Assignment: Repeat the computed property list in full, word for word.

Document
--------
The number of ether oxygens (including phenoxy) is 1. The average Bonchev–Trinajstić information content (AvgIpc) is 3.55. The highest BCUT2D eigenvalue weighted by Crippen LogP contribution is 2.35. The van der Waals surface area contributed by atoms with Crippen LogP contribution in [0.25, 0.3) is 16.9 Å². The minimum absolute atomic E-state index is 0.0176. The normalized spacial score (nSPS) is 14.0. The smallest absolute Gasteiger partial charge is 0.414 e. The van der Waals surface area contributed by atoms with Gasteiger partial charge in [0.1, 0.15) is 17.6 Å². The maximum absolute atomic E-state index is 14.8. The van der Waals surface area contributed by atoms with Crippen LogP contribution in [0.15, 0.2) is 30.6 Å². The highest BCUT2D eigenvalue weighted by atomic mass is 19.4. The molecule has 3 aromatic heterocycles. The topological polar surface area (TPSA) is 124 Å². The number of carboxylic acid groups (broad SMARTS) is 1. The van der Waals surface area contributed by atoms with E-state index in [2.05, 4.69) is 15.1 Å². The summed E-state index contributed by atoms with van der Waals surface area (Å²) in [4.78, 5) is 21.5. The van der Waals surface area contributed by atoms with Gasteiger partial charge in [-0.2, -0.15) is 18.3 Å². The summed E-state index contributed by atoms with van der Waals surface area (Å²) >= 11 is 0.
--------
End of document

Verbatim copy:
The number of ether oxygens (including phenoxy) is 1. The average Bonchev–Trinajstić information content (AvgIpc) is 3.55. The highest BCUT2D eigenvalue weighted by Crippen LogP contribution is 2.35. The van der Waals surface area contributed by atoms with Crippen LogP contribution in [0.25, 0.3) is 16.9 Å². The minimum absolute atomic E-state index is 0.0176. The normalized spacial score (nSPS) is 14.0. The smallest absolute Gasteiger partial charge is 0.414 e. The van der Waals surface area contributed by atoms with Gasteiger partial charge in [0.1, 0.15) is 17.6 Å². The maximum absolute atomic E-state index is 14.8. The van der Waals surface area contributed by atoms with Crippen LogP contribution in [0.15, 0.2) is 30.6 Å². The highest BCUT2D eigenvalue weighted by atomic mass is 19.4. The molecule has 3 aromatic heterocycles. The topological polar surface area (TPSA) is 124 Å². The number of carboxylic acid groups (broad SMARTS) is 1. The van der Waals surface area contributed by atoms with E-state index in [2.05, 4.69) is 15.1 Å². The summed E-state index contributed by atoms with van der Waals surface area (Å²) in [4.78, 5) is 21.5. The van der Waals surface area contributed by atoms with Gasteiger partial charge in [-0.2, -0.15) is 18.3 Å². The summed E-state index contributed by atoms with van der Waals surface area (Å²) >= 11 is 0.